Documenting the American South Logo
oral histories of the American South
Excerpt from Oral History Interview with Thomas Burt, February 6, 1979. Interview H-0194-2. Southern Oral History Program Collection (#4007) See Entire Interview >>

Free rum and befouled snuff at a tobacco factory

Burt delivers a colorful description of work at the tobacco factory, including a boss who sent workers home with free rum, and his warning to his mother to avoid taking snuff, the fine tobacco dust that before packaging was trod and spat upon by factory workers.

Citing this Excerpt

Oral History Interview with Thomas Burt, February 6, 1979. Interview H-0194-2. Southern Oral History Program Collection (#4007) in the Southern Oral History Program Collection, Southern Historical Collection, Wilson Library, University of North Carolina at Chapel Hill.

Full Text of the Excerpt

GLENN HINSON:
Could you explain a little more about what you were doin' in the factory when you first started there? About how you were takin' up the cigarettes?
THOMAS BURT:
The cigarettes come up here just like this at a little old trough about this wide.
GLENN HINSON:
About six inches wide.
THOMAS BURT:
They used that machine come right on up there. They had another machine settin' up there. Them cigarettes went right under there and went in somethin' like that. They went up against somethin' that marked the right length, and that thing cut them off just like that. It followed that trough on around a machine up there packin' them.
GLENN HINSON:
Was it a machine that was packing them?
THOMAS BURT:
Yeah, a machine puttin' them in the packs. Then somebody put the label on and seal them up. They'd go up there and turn right around and come on back down to a great big table—big old wide table. They'd fall on that table, then you took them up. They had little shelves just wide enough to put a cigarette pack in. You just keep puttin' them in there, different ones.
GLENN HINSON:
Was there different types of packages coming down?
THOMAS BURT:
There used to be a cigarette they called "Solomon" cigarettes, "PV" cigarettes. I done forgot the name of all them different cigarettes. They'd put them in different packs with different labels on them. You just pack them up in different places.
GLENN HINSON:
So you would pack
THOMAS BURT:
All I had to do was sort them out and start a rack of one kind and keep that rack goin', start a rack of another one… I reckon it was about three and one-half foot long. All them fell on the floor, you'd get all you wanted. You'd pick them up, they wouldn't say a word to you. You had a lunch bucket, you could fill that box full and they wouldn't say a word. The rest of them, they'd sweep them up in a pile and carry them back over there and run them over again. I used to go to the house and have a whole lunch box full of cigarettes—some of them that long (indicating the full length of his hand). Some of them that long where that machine would miss-cut—great long cigarettes, a whole lunch box full. They'd give you a quart of rum every night to drink.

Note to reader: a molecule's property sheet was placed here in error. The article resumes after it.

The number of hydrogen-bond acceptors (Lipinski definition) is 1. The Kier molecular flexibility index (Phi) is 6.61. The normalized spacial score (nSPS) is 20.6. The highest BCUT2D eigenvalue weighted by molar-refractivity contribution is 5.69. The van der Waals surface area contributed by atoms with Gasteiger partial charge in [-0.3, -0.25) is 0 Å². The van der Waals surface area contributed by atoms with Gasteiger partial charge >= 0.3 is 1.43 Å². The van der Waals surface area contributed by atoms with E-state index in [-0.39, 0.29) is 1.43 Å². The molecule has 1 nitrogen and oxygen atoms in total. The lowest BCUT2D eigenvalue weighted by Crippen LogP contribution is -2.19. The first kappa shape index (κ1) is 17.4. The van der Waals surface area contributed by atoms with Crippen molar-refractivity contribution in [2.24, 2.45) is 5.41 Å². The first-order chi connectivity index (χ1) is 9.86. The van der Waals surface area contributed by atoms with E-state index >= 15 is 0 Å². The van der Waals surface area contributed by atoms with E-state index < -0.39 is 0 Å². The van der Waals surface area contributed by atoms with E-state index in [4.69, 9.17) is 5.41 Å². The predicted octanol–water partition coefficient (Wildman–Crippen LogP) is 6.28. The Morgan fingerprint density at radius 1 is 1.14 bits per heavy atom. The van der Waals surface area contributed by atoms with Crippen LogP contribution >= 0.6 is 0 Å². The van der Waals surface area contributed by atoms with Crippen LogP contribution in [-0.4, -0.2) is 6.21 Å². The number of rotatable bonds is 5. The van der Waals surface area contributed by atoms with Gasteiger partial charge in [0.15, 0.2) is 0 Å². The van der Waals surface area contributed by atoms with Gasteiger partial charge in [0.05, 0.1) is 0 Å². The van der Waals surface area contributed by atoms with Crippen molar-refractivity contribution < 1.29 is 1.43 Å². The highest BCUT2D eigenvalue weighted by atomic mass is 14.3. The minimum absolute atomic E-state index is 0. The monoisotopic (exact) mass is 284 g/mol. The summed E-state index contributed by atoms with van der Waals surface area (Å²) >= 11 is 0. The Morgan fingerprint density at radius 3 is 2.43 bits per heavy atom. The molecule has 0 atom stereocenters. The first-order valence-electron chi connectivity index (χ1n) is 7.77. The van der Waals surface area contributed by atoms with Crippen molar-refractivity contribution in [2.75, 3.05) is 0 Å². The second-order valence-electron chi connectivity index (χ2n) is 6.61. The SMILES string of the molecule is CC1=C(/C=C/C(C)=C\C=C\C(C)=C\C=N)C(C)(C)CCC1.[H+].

GLENN HINSON:
Who would?
THOMAS BURT:
The bossman. They put that rum in the chewin' tobacco, and he had it there in barrels. It was good to drink! They'd give you a whole quart of it every night, to them that drinked. It didn't cost nary a dime. You'd go by there and if the man had some, they'd give you a quart. It drank near about as good as wine! They put that in tobacco and cigars. I come home and told my mother, "Momma, let me tell you what's so. If you could see what they do when they make snuff, you wouldn't never dip no more stuff. They hark and spit in that mess, walk all in it with their feet. You would never dip another dip." [laughter] There was a great big pile of dust out there flyin' from them cigarettes, that tobacco where they make cigars out of. Sometimes there was a pile of dust there half big as this house; that's what they made snuff out of. Yeah, that's right! That machine grindin' up that tobacco and that dust fallin' out there on the floor. They had it on a pasteboard or carpet or somethin' or other out there. Good God a-mighty, they'd walk around there, hark and spit right over in that pile of stuff. I've seen them do it more times than a little. Walk all in it, then they'd take that up and flavor it and make snuff out of it. Sure they done it! They'd grind up the tobacco stems; they'd grind them up and make snuff.
GLENN HINSON:
I didn't know that.
THOMAS BURT:
Yeah, they take the stems out of the tobacco—that tobacco was stemmed. They'd make cigarettes and chewing tobacco out of the leaves, and they had a machine over there to grind that up and make snuff. Yeah, I'm tellin' you the truth. They'd make sweet snuff—liquid, some of it would be sweet snuff. That strong snuff, they had some different kind of liquids to put in that. It was all the same dust, but they just put the different flavors in it. [laughter] That's right! That's the reason I say, cigarettes about all the same, just different labels on it. It's all the same tobacco; they put a little different flavor in it. I don't know what they call that mess. They put that in tobacco when they grind tobacco for cigarettes. You see them put a little of that stuff in there all along—that flavor in the cigarettes. But it's all the same tobacco. That's right, there ain't a bit of difference. It was someting to see. Pauline used to work in the factory. She could tell you about it. Pauline worked in a factory at Oxford a long time. It's some sort of work goin' in a tobacco factory.